So far the Library of Congress and the Federal Trade Commission have confirmed their sites won’t be accessible during a government shutdown.
BY MEGHAN NEAL
Barring a miraculous show of statesmanship from either political party today, the Federal government will shutter its doors (well, some of them) starting at midnight, for the first time since 1995. And I wouldn’t hold your breath for a last-minute deal: Republicans and Democrats are still cooling their heels waiting for the other side to blink first in the political standoff over a temporary spending bill.
If Washington does switch off the lights tomorrow, several public government websites will go dark too, Ars Technica pointed out this weekend—a problem we didn’t have during the mid-90s shutdown, when the internet was just getting up and running.
So far the Library of Congress, NASA, the Federal Trade Commission, the National Parks Department, and the Securities and Exchange Commission, have confirmed their websites won’t be accessible during a government shutdown. The Department of Veterans Affairs announced its site will be updated “intermittently.”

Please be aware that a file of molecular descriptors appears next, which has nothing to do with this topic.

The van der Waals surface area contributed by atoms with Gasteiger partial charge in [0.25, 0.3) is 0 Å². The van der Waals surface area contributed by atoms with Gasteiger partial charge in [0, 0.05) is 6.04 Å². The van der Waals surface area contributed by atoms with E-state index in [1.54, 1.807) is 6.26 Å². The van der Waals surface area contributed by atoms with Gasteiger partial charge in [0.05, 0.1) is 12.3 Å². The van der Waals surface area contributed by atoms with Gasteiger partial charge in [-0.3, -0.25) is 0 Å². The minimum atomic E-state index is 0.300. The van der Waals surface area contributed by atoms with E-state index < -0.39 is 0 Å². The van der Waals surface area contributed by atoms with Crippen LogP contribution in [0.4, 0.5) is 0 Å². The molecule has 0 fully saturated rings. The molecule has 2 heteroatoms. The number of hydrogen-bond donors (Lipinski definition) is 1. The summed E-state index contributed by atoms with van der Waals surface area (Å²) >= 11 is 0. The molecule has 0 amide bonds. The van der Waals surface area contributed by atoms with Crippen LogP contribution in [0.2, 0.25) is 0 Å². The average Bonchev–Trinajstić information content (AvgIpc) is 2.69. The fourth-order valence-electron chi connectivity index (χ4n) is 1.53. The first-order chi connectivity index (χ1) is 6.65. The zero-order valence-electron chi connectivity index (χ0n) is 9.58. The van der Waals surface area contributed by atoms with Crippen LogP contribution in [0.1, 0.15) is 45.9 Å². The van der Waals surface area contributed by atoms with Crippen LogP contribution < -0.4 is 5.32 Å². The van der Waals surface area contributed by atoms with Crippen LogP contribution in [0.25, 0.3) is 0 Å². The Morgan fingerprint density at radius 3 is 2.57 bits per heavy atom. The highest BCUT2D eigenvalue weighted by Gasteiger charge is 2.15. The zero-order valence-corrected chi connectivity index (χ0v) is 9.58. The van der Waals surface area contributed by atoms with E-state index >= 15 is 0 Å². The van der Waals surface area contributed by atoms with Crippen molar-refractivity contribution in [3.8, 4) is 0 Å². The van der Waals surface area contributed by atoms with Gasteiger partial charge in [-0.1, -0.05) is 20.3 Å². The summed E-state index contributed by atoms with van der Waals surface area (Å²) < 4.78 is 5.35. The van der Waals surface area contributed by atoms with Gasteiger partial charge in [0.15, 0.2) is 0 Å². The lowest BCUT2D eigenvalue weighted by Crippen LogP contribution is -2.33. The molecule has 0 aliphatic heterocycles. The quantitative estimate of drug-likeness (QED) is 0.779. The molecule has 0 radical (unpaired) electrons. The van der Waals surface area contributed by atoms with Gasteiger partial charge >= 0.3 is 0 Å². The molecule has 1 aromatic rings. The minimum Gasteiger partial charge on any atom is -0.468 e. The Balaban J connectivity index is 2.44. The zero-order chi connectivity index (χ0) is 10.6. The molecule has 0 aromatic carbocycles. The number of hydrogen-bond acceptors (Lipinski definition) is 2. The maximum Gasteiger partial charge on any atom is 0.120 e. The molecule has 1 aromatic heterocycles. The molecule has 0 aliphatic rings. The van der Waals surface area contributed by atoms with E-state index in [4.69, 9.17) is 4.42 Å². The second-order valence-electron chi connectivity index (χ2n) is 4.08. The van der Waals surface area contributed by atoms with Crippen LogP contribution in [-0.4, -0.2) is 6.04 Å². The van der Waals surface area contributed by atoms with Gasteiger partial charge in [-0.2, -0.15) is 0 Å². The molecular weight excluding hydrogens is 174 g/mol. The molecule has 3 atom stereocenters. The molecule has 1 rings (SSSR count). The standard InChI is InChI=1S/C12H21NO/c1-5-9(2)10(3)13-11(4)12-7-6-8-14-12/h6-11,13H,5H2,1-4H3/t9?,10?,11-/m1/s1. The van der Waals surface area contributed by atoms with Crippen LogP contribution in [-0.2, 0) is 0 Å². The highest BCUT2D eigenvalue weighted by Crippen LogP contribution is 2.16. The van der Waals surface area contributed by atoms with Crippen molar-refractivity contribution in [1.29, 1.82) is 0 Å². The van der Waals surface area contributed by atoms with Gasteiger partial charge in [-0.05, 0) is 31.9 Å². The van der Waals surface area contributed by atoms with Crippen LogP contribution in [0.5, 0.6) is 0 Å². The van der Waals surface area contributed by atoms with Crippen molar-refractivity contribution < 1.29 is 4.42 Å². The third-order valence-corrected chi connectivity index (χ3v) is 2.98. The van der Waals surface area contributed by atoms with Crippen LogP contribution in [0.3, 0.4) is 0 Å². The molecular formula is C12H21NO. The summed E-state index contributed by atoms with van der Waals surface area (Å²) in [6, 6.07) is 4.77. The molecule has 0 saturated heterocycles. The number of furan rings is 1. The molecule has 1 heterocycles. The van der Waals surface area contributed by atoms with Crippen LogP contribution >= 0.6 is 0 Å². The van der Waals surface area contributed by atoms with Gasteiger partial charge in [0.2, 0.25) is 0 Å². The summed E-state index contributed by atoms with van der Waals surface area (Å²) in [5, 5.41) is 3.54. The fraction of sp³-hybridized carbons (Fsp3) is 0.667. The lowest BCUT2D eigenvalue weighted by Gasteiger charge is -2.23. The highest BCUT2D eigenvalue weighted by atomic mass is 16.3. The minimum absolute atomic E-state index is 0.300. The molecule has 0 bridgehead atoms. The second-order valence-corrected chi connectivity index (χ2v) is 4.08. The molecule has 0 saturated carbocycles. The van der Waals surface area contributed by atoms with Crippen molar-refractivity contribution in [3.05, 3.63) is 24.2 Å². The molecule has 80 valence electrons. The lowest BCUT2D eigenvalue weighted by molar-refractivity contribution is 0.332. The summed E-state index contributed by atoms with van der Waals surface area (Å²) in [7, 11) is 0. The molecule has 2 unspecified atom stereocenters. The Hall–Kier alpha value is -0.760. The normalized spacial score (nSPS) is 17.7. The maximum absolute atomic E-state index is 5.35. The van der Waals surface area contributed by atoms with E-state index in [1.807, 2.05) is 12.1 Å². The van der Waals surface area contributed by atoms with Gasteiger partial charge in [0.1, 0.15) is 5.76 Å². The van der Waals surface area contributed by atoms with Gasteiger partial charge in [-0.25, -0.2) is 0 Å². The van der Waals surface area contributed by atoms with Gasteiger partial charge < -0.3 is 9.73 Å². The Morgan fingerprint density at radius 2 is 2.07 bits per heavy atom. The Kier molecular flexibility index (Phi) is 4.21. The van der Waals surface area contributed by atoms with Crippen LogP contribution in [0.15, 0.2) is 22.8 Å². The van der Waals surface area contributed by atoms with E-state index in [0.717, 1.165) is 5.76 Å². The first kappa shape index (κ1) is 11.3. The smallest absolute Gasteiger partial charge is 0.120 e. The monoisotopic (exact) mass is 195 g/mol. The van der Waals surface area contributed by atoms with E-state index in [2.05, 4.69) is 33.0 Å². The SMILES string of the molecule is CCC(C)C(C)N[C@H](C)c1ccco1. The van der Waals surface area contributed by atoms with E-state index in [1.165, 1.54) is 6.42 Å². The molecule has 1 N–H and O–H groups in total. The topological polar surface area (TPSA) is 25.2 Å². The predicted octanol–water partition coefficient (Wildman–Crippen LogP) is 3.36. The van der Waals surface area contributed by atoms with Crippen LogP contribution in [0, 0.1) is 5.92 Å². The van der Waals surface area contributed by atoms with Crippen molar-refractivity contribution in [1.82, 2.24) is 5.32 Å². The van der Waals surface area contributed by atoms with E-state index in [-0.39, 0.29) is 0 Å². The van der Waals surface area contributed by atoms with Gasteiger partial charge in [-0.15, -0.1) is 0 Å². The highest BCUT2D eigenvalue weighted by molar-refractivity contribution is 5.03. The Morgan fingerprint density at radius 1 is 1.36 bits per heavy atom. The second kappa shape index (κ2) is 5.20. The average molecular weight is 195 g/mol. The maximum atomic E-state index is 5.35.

The inactive sites will redirect to a landing page explaining the circumstances, according to a mandate by the Office of Management and Budget.
It seems a little extreme. I mean, how much can keeping a website online possibly cost? Are the minute savings worth denying the public access to information and resources in a time of heightened confusion? Probably not, but officials point out that it requires staff to make sure the content on sites is up to date and accurate, and those staffers will all be furloughed.
“Many of the services offered through our websites, such as reference services and cataloging queries, require staffing, Gayle Osterberg, director of communications for the Library of Congress told Ars. “Those activities and corresponding expenditures are not allowed in the event of a shutdown.”
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